Updated: Nov 11, 2021
Popcorn ceilings, also known as acoustic ceilings, were born out of laziness due to being considered a budget-friendly shortcut and was especially popular from the 1930s to the 1990s. These eyesores are staples in many old apartment buildings and housing complexes as an attempt to cover up any imperfections - but, after time they collect dust, the craters create shadows and end up being a distraction, taking value away from the property itself. Today, the style is simply outdated, and most landlords and facility managers have them removed to increase market value and to attract and retain more tenants. HOAs should remove popcorn ceilings and replace them with something more appealing for these reasons:
They're Out of Style By removing popcorn ceilings, you are increasing your property's value and ridding it of the "outdated" look. Although a property's overall condition and appearance will dictate the value more than a single item, Mike Ford, a general certified real estate appraiser, said, " a freshly scraped ceiling may add zero value if the entire interior needs new paint and everything else is outdated." Today's renters much prefer the look of smooth ceilings and modern interiors, and by removing popcorn ceilings in your property, you are increasing the value of your facility and helping it rent faster. The sight of popcorn ceilings is a good indication that the property has not been updated in a while.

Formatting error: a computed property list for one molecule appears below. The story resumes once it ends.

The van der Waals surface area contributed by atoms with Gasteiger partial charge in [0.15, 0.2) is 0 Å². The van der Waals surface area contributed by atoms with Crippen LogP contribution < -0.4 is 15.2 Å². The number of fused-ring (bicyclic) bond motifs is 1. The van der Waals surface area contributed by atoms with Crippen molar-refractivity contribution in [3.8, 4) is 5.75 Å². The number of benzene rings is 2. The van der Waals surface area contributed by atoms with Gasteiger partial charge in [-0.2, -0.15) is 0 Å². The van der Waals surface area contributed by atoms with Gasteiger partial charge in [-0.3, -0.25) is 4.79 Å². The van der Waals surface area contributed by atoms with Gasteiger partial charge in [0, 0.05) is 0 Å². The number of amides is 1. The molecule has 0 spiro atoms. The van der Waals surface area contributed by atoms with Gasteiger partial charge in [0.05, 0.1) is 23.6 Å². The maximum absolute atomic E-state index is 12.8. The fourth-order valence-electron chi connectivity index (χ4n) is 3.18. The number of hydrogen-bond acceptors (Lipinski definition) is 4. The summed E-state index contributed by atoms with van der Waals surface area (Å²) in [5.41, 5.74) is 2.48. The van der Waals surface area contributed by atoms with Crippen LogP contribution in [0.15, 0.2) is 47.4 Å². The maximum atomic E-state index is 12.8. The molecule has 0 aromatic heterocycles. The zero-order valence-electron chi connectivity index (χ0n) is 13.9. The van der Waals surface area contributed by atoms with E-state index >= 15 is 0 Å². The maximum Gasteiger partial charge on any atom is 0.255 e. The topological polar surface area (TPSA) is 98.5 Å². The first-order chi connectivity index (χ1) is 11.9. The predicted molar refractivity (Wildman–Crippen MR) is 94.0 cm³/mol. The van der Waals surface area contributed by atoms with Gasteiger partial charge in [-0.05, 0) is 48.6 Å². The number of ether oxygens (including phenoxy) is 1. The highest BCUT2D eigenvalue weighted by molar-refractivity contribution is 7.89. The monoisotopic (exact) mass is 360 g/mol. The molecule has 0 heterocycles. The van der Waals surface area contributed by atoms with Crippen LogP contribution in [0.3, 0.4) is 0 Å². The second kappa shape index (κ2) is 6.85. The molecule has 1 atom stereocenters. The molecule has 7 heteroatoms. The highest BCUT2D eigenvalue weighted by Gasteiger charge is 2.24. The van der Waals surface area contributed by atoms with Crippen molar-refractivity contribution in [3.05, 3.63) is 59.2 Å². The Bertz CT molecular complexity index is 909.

They Affect Interior Air Quality and Cleanliness Popcorn ceilings harbor a lot of dirt, dust, and other allergens that can negatively impact the air quality of a property, potentially resulting in asthma and allergy flare-ups. These lingering particles can get inhaled by occupants, which can lead to allergic responses and respiratory issues. Additionally, these particles and allergens, along with the textured material itself, will gradually fall down and cover the surface below, requiring frequent and constant maintenance. Unfortunately, cleaning a popcorn ceiling is challenging due to its texture, therefore, facility managers and landlords prefer smooth ceilings for their frequently used rooms and offices.
Asbestos is a Major Liability Popcorn ceilings were popular from the 1950s to the 1980s because it was an easy way for builders to hide imperfections. Unfortunately, this was the same time asbestos was a high-demand material in the United States. Asbestos is not dangerous if left undisturbed or contained. However, some landlords and facility managers may not want to run the risk at all, especially if their property was built before the 1980s, as the material increases a person's risk of developing lung disease, including lung cancer, mesothelioma, and asbestosis. Landlords are generally liable for any asbestos-related harm that comes to tenants, so containment removal is crucial. To find out if your popcorn ceiling contains asbestos, you can purchase a test kit and send a sample of your popcorn ceiling to a lab or hire a professional.